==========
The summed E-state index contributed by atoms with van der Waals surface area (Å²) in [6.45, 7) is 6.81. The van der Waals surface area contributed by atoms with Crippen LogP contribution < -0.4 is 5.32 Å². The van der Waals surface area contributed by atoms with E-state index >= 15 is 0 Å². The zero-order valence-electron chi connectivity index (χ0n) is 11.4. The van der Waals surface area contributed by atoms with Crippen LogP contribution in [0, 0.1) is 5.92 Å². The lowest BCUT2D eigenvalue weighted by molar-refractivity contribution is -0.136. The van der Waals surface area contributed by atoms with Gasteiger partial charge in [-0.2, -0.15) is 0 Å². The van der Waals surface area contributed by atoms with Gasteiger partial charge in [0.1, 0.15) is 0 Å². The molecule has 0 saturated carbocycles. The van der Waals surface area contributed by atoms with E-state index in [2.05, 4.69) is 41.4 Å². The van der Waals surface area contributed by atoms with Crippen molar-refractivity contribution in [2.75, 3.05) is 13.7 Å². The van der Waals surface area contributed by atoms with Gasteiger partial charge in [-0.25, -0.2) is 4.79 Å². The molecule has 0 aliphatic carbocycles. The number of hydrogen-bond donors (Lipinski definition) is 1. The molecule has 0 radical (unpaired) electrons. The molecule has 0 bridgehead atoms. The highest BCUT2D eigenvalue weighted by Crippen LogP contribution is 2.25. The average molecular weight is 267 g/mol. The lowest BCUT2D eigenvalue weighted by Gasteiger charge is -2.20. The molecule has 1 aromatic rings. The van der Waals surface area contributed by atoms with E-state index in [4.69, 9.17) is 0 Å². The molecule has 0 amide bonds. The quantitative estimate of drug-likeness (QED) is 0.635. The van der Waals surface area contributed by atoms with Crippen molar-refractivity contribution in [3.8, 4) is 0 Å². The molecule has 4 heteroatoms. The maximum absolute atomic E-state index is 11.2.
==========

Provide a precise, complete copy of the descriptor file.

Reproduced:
The summed E-state index contributed by atoms with van der Waals surface area (Å²) in [6.45, 7) is 6.81. The van der Waals surface area contributed by atoms with Crippen LogP contribution < -0.4 is 5.32 Å². The van der Waals surface area contributed by atoms with E-state index >= 15 is 0 Å². The zero-order valence-electron chi connectivity index (χ0n) is 11.4. The van der Waals surface area contributed by atoms with Crippen LogP contribution in [0, 0.1) is 5.92 Å². The lowest BCUT2D eigenvalue weighted by molar-refractivity contribution is -0.136. The van der Waals surface area contributed by atoms with Gasteiger partial charge in [-0.2, -0.15) is 0 Å². The van der Waals surface area contributed by atoms with Gasteiger partial charge in [0.1, 0.15) is 0 Å². The molecule has 0 saturated carbocycles. The van der Waals surface area contributed by atoms with E-state index in [2.05, 4.69) is 41.4 Å². The van der Waals surface area contributed by atoms with Crippen molar-refractivity contribution in [2.75, 3.05) is 13.7 Å². The van der Waals surface area contributed by atoms with Gasteiger partial charge in [-0.25, -0.2) is 4.79 Å². The molecule has 0 aliphatic carbocycles. The number of hydrogen-bond donors (Lipinski definition) is 1. The molecule has 0 radical (unpaired) electrons. The molecule has 0 bridgehead atoms. The highest BCUT2D eigenvalue weighted by Crippen LogP contribution is 2.25. The average molecular weight is 267 g/mol. The lowest BCUT2D eigenvalue weighted by Gasteiger charge is -2.20. The molecule has 1 aromatic rings. The van der Waals surface area contributed by atoms with E-state index in [4.69, 9.17) is 0 Å². The molecule has 0 amide bonds. The quantitative estimate of drug-likeness (QED) is 0.635. The van der Waals surface area contributed by atoms with Crippen molar-refractivity contribution in [3.8, 4) is 0 Å². The molecule has 4 heteroatoms. The maximum absolute atomic E-state index is 11.2.